- Consider alternatives to burning. Some types of debris, such as leaves, grass and stubble, may be of more value if they are not burned, but used for mulch instead.
- Check local burning laws. Some communities allow burning only during specified hours. Others forbid it entirely.
- Make sure you have a valid permit. You can obtain a burn permit at any authorized permitting agent open for business or online at https://www.ncforestservice.gov/burnpermit.
- Local fire officials can recommend a safe way to burn debris. Don’t pile vegetation on the ground. Instead, place it in a cleared area and contain it in a screened receptacle away from overhead branches and wires. Keep your pile small, not tall.
- Stay informed about the weather and possible weather changes. Postpone outdoor burning during high winds or gusts, or periods of low relative humidity. Even if you have a valid permit, stop burning if strong winds develop.
- Household trash should be hauled away to a trash or recycling station. It is illegal to burn anything other than yard debris.
- Be sure you are fully prepared before burning. To control the fire, you will need a hose, bucket, steel rake and a shovel for tossing dirt on the fire. Keep a phone nearby, too.
- Never use kerosene, gasoline, diesel fuel or other flammable liquids to speed up debris burning.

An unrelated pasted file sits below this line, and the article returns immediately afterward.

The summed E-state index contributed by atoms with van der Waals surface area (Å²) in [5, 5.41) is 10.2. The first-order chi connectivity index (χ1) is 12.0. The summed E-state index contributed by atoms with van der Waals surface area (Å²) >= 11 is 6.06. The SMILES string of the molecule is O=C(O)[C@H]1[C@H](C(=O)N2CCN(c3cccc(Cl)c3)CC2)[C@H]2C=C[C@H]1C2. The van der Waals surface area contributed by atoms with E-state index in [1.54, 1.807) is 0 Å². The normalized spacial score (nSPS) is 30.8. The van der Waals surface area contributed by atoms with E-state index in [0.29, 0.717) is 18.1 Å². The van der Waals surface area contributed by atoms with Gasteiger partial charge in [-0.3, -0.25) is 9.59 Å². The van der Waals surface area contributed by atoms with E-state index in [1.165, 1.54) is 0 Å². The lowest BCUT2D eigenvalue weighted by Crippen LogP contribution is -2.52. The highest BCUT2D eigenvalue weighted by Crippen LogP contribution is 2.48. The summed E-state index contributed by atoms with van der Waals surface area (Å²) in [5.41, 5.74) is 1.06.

- Stay with your fire until it is completely out.
- Burning agricultural residue and forestland litter: In addition to the rules above, a fire line should be plowed around the area to be burned. Large fields should be separated into small plots for burning one at a time. Before doing any burning in a wooded area, contact your county ranger, who will weigh all factors, explain them and offer technical advice.
- Defensible space around your home is important. Clear debris from your roof and gutters. Store firewood and other combustible items at least 30 feet from your home and uphill if possible. For more information and tips to help create a defensible space around your home and protect your property from wildfire, visit www.resistwildfirenc.org.
The USDA Forest Service also reminds campers to be cautious when burning campfires. Use existing fire rings if possible and clear a safe area around them of at least 15 feet. Never leave campfires unattended, and ensure they are completely out before leaving.
The USDA Forest Service offers the following guidelines for safely extinguishing campfires and helping to prevent wildfires:
- Allow the wood to burn completely to ash, if possible.
- Pour lots of water on the fire, drown ALL embers, not just the red ones.
- Pour until the hissing sound stops.
- Stir campfire ashes and embers with a shovel.
- Scrape the sticks and logs to remove any embers.
- Stir and make sure everything is wet and that embers are cold to the touch.
- If you do not have water, use dirt. Pour dirt or sand on the fire, mixing enough dirt or sand with the embers to extinguish the fire.
- Continue adding or stirring until all remaining material is cool.
- Do NOT bury the fire as the fire will continue to smolder and could catch roots on fire that will eventually get to the surface and start a wildfire.
“Always exercise caution with any outdoor burning. Even when burn bans are not in effect, weather conditions may not be favorable for outdoor fires,” Troxler said. Outdoor burning is discouraged during periods of low humidity or high winds.